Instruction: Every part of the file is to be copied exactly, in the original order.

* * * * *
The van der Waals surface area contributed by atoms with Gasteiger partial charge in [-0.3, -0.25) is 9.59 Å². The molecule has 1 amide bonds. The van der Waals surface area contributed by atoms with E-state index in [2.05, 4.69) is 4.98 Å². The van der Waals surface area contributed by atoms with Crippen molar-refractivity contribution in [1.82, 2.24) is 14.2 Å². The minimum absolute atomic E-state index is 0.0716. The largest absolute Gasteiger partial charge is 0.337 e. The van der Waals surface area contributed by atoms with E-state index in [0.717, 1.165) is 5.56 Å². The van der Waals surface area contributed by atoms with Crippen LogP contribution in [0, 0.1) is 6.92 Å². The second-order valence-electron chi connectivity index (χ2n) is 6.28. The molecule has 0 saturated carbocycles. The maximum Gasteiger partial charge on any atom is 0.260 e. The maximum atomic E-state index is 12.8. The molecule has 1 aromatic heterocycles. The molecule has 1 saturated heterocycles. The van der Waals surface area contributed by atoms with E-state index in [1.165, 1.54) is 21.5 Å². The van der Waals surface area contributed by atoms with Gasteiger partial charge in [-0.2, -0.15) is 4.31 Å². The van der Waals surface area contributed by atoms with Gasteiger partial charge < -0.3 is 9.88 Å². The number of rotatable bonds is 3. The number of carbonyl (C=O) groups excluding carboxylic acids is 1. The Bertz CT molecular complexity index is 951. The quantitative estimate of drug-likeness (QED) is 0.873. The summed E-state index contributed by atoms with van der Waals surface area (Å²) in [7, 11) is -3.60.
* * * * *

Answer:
The van der Waals surface area contributed by atoms with Gasteiger partial charge in [-0.3, -0.25) is 9.59 Å². The molecule has 1 amide bonds. The van der Waals surface area contributed by atoms with E-state index in [2.05, 4.69) is 4.98 Å². The van der Waals surface area contributed by atoms with Crippen molar-refractivity contribution in [1.82, 2.24) is 14.2 Å². The minimum absolute atomic E-state index is 0.0716. The largest absolute Gasteiger partial charge is 0.337 e. The van der Waals surface area contributed by atoms with E-state index in [0.717, 1.165) is 5.56 Å². The van der Waals surface area contributed by atoms with Crippen LogP contribution in [0, 0.1) is 6.92 Å². The second-order valence-electron chi connectivity index (χ2n) is 6.28. The molecule has 0 saturated carbocycles. The maximum Gasteiger partial charge on any atom is 0.260 e. The maximum atomic E-state index is 12.8. The molecule has 1 aromatic heterocycles. The molecule has 1 saturated heterocycles. The van der Waals surface area contributed by atoms with E-state index in [1.165, 1.54) is 21.5 Å². The van der Waals surface area contributed by atoms with Gasteiger partial charge in [-0.2, -0.15) is 4.31 Å². The van der Waals surface area contributed by atoms with Gasteiger partial charge < -0.3 is 9.88 Å². The number of rotatable bonds is 3. The number of carbonyl (C=O) groups excluding carboxylic acids is 1. The Bertz CT molecular complexity index is 951. The quantitative estimate of drug-likeness (QED) is 0.873. The summed E-state index contributed by atoms with van der Waals surface area (Å²) in [7, 11) is -3.60.